I'm working my way through Franklin's Matrix Theory and am stuck on question 1.3.2.

The question:

Let $A$ have the form:

$$ A = \begin{bmatrix} a_{11} & a_{12} & a_{13} & a_{14} & a_{15}\\ a_{21} & a_{22} & a_{23} & a_{24} & a_{25}\\ 0 & 0 & a_{33} & a_{34} & a_{35}\\ 0 & 0 & a_{43} & a_{44} & a_{45}\\ 0 & 0 & a_{53} & a_{54} & a_{55} \end{bmatrix} = \begin{bmatrix} A_1 & \cdots \\ \bigcirc & A_2 \end{bmatrix} $$

Show that:

$$\det{A} = \det{A_1} \cdot \det{A_2}$$

The only argument I'm confident enough in making is that $\det{A}$ will ultimately consist only of elements from $A_1$ and $A_2$.

My reasoning is this:

Each term $s(j_1,\cdots,j_n)\prod_{i=1}^{n}a_{i j_i} $ of $\det{A}$ is non-zero only if whenever $1 \leq i \leq 2$, $1 \leq j_i \leq 2$ and whenever $3 \leq i \leq 5$, $3 \leq j_i \leq 5$.

This is because if when $1\leq i \leq 2$ we chose $j_i$ such that $3 \leq j_i \leq 5$ we would unavoidably have to choose a zero when $3 \leq i \leq 5$ as we must make one choice for each row 3,4,5. We want non-zero terms so for each choice of $j_i$ we pick from columns 3,4,5. However, one of the columns that would give us an element in $A_2$ (non-zero) is no longer available due to our previous choice, forcing us to take a zero.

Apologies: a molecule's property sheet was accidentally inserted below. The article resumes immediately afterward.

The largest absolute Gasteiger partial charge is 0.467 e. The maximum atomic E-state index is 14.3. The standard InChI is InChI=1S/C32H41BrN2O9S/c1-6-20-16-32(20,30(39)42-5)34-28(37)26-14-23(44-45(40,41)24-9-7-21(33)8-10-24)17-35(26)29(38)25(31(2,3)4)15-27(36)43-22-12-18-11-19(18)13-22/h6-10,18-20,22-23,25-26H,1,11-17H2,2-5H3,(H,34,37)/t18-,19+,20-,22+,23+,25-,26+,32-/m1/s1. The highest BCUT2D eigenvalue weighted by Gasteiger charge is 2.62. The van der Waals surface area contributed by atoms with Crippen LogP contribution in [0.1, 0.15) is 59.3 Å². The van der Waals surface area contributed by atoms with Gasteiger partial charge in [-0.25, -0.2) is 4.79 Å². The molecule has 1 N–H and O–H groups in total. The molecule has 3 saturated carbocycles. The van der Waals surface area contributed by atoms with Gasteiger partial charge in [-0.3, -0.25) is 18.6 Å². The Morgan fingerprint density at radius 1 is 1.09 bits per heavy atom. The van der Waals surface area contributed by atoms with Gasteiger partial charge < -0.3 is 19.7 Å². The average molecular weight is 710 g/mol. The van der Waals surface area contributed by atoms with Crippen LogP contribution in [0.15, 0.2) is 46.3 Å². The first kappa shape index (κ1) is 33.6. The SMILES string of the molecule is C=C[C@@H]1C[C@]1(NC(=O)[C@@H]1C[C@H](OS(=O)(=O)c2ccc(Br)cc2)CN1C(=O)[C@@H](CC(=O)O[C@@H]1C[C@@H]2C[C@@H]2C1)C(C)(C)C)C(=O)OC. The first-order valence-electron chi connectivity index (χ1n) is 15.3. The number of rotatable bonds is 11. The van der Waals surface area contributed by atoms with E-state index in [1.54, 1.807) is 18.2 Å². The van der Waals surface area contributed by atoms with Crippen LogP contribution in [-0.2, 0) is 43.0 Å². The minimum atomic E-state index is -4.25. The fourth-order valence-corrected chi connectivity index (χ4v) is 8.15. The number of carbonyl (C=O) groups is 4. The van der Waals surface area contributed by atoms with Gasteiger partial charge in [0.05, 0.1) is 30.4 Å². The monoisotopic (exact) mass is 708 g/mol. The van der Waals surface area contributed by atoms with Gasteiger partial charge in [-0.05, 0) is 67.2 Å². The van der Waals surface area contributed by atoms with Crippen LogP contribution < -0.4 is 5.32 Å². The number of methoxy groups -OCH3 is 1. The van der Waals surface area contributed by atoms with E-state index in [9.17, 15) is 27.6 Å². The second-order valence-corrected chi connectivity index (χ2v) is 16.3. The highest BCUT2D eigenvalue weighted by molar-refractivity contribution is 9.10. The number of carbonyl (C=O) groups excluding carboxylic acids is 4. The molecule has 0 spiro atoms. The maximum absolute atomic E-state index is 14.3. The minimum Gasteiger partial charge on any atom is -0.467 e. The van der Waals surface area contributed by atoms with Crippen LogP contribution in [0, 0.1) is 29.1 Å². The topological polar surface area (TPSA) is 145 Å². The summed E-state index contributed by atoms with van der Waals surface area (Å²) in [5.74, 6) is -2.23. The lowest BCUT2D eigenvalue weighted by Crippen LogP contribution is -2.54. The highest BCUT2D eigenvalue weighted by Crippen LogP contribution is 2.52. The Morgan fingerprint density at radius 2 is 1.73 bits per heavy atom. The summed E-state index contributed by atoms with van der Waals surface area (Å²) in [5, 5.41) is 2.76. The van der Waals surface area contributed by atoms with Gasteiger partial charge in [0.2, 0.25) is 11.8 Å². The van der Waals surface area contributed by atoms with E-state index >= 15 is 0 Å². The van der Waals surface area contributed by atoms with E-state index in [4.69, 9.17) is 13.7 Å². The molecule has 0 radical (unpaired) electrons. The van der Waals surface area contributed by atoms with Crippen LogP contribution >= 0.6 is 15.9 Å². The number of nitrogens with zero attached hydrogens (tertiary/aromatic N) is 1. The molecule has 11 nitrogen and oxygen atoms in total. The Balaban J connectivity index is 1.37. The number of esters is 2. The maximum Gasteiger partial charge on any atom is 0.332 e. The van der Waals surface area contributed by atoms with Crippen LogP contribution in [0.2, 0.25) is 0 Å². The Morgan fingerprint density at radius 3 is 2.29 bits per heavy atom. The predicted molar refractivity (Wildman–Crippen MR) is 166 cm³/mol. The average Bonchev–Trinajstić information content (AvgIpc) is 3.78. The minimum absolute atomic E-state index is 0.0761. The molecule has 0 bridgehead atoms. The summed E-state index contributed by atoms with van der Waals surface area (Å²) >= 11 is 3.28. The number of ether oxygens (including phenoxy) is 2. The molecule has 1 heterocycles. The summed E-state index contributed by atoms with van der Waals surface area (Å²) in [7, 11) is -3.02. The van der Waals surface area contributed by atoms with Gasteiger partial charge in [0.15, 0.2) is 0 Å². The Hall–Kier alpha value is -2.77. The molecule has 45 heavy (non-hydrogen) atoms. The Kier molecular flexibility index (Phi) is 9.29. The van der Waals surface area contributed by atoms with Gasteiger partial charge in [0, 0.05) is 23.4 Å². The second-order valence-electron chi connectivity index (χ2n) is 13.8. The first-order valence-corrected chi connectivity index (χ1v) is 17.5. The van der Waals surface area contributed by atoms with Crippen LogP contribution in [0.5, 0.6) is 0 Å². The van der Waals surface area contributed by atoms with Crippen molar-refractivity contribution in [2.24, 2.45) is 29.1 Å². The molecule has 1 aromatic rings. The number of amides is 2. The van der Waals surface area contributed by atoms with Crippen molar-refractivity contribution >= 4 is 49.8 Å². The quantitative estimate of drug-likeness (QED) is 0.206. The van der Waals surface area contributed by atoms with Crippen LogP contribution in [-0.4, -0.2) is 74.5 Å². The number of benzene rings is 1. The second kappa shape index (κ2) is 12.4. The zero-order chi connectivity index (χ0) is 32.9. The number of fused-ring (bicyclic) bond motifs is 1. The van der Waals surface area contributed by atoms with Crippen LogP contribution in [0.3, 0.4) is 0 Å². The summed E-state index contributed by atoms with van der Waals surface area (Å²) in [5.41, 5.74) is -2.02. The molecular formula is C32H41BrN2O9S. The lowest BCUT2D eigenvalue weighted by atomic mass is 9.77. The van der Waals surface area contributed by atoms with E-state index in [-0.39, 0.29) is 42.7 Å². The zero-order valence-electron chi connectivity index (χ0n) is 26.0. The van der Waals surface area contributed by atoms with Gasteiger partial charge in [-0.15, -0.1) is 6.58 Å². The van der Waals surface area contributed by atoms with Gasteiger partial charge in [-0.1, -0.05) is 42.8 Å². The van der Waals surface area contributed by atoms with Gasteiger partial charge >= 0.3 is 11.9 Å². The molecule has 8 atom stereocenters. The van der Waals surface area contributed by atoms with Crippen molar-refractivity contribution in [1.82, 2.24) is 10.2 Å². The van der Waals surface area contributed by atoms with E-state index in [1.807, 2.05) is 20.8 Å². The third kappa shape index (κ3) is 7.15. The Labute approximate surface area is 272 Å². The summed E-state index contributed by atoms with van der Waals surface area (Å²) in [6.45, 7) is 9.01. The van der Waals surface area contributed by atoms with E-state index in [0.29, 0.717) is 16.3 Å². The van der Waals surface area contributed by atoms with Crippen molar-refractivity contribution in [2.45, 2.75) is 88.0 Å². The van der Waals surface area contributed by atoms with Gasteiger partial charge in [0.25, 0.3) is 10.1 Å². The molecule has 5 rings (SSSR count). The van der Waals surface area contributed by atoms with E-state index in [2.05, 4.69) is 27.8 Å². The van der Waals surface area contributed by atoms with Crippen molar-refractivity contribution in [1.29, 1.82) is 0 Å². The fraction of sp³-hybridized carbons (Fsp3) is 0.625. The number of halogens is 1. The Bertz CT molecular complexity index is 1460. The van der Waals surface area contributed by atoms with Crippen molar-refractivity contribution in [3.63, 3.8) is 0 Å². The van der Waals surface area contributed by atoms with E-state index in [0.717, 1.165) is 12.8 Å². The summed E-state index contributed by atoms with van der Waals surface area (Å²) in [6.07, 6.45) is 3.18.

The case which arises when $3 \leq i \leq 5$ and we choose $1 \leq j_i \leq 2$ is obvious.

I'm not confident in asserting anything beyond that.

Any help is much appreciated!

  • $\begingroup$ Consider polylinear , skew-symmetric function of $n$ vectors. Then $F(v_{1} \dots v_{n}) = F(e_{1}\dots e_{n})detA$, where $A$ matrix of coordinates $v_{1} \dots$ in basis $e_{1} \dots$ $\endgroup$
    – openspace
    Feb 21 '17 at 7:46
  • $\begingroup$ Thank you, unfortunately I can't see the connection though. Probably just because I'm not familiar enough with polylinear functions or skew-symmetry. $\endgroup$
    – Casey
    Feb 21 '17 at 8:21


Here you can see the proof for a matrix of the form $$ \begin{bmatrix}A&0\\C&D \end{bmatrix} $$

with a little effort you can modify it for your case.

  • $\begingroup$ Ah, it's pretty obvious then in the matrix decomposition case I suppose. Following from the determinant property $\det{AB} = \det{A}\det{B}$. Now I'm going to try and learn more about a proof involving the Leibniz definition of the determinant. Thank you! $\endgroup$
    – Casey
    Feb 21 '17 at 8:18

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